Carl’s Jr. Underpays Employees
City Attorney Mike Feuer and the City’s Office of Wage Standards announced that the City has taken action against Carl’s Jr. Restaurants LLC, demanding the company pay $1.45 million in restitution and penalties for repeatedly failing to pay dozens of workers at multiple Los Angeles locations the City’s minimum wage.
"L.A. law is clear: employees must be paid at least the minimum wage. Anything less is a slap in the face to workers struggling to make ends meet. This is a major corporation that should know the rules,” said Feuer. “Our offices will always aggressively stand up for workers to ensure they get the wages they’re owed, and all the protections and benefits the law demands.”
“The minimum wage is a legally established threshold below which employers may not venture to pay their workers,” said John Reamer, Inspector of Public Works and head of the Bureau of Contract Administration. “The minimum wage was established to ensure economic equity and opportunity, and the Office of Wage Standards will continue to partner with the City Attorney to regulate and enforce compliance with the law.” Read more
Grand In Downtown Los Angeles
The Wilshire Grand Center has opened in Downtown Los Angeles, setting records. The 73-story building at 1,100 feet high is the tallest building west of the Mississippi and 9th tallest in the entire United States! Yes, there is more! The spectacular roofline of the new building is designed to reflect the shape of the Half Dome rock formation in Yosemite National Park. (The building is one of very few high-rise structures in DTLA without the mandatory flat roof providing helipad.) Another striking characteristic of the Wilshire Grand Center are its millions of programmable LED lights. So is its cost: $1.2 billion.
Here in Los Angeles where we’re all concerned with the possibility of a major earthquake, one has to wonder about the safety of a building as tall as the Wilshire Grand Center. Well, it is supposedly safer than our one family homes.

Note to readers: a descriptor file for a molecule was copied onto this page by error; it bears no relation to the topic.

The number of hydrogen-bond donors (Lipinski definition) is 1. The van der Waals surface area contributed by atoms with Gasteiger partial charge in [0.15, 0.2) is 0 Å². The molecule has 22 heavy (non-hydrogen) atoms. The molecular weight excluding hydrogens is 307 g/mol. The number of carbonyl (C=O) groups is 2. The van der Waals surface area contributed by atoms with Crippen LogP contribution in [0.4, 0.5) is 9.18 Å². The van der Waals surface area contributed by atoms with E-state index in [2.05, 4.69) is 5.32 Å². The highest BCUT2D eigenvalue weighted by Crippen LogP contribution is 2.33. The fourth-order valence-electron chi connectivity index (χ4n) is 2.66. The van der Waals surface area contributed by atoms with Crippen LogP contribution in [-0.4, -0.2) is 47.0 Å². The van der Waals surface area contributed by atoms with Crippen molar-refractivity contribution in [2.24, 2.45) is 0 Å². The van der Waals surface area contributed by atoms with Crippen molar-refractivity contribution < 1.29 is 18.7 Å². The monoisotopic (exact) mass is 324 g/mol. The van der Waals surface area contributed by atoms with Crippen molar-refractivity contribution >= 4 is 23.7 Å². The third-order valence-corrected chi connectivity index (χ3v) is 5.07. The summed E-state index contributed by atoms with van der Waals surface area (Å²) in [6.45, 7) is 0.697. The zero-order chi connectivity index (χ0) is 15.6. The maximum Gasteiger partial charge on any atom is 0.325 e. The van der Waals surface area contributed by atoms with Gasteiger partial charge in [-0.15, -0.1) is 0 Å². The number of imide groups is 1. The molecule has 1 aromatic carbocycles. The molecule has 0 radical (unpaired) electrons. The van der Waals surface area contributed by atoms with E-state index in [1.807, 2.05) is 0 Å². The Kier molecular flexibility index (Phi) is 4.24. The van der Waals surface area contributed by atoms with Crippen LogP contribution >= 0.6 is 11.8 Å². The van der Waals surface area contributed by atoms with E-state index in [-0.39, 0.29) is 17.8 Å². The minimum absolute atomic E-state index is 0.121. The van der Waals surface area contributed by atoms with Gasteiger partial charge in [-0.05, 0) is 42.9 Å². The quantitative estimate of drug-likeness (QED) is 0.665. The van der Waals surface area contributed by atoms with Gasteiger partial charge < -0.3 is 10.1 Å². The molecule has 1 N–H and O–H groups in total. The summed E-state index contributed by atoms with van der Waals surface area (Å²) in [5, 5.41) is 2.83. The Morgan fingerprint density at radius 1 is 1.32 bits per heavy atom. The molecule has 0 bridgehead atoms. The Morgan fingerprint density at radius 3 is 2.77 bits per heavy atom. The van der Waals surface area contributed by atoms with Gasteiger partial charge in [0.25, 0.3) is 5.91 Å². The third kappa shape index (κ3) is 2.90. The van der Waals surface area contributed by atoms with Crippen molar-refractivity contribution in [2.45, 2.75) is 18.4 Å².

The spectacular skyscraper, a new landmark in Downtown L.A., is the brainchild a Korean businessman Yang Ho Cho, 68, a chairman of Hanjin Group (the owner of Wilshire Grand Center) whose father Choong Hoon Cho founded the Hanjin conglomerate. The lead designer of the project is David C. Martin. Read more
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L.A. Justice Fund
“Immigrants do not stand alone in Los Angeles, and this City is bound to the American values of equal justice and due process. Today’s City Council vote makes possible the allocation of our $2 million share of the L.A. Justice Fund, an extraordinary public-private partnership. But the L.A. Justice Fund is about more than dollars — it means that more Angelenos will have legal protection, more families will stay whole, and more people will be able to build lives with the people they love, in the country they chose.” — Mayor Eric Garcetti
Members of the City Council also shared statements of support for the L.A. Justice Fund:
“I’d like to thank my colleagues for approving the L.A. Justice Fund and for making it a priority in our budget. The fund falls in line with the Mayor’s efforts to defend Los Angeles and the council’s commitment to defend all its residents, regardless of immigration status. At the core of our democratic system is the belief that every person has the right to due process. The L.A. Justice Fund expands that right to more Angelenos, increasing their odds of prevailing in removal proceedings.” — Councilmember Gil Cedillo, Chair of the Ad Hoc Committee on Immigrant Affairs and Civil Rights Read more
Remembering Otto Warmbier
22 years old Otto Warmbier has died only days after being returned to the United States by North Korea.
The University of Virginia student - on his way to Hong Kong for a study-abroad program – used the days before the program was to start for a brief tour of North Korea. As he was about to depart North Korea, he was arrested at the airport and charged with allegedly stealing a political poster from his Pyongyang hotel room. In the court, the alleged theft of a propaganda poster became “hostile acts against the state”. In spite of his tearful “confession”, Otto Warmbier was sentenced to 15 years of prison and hard labor.
Then only 21, in a strange land, without any contact with his family, Otto was locked up in a North Korean prison. No one knows what transpired behind the walls.
In May of this year, United States officials were notified by North Korea – in an emergency meeting N. Koreans requested - that Otto Warmbier has been in a coma for a year. In official explanation, Warmbier’s condition was blamed on botulism which he allegedly contracted in prison. Read more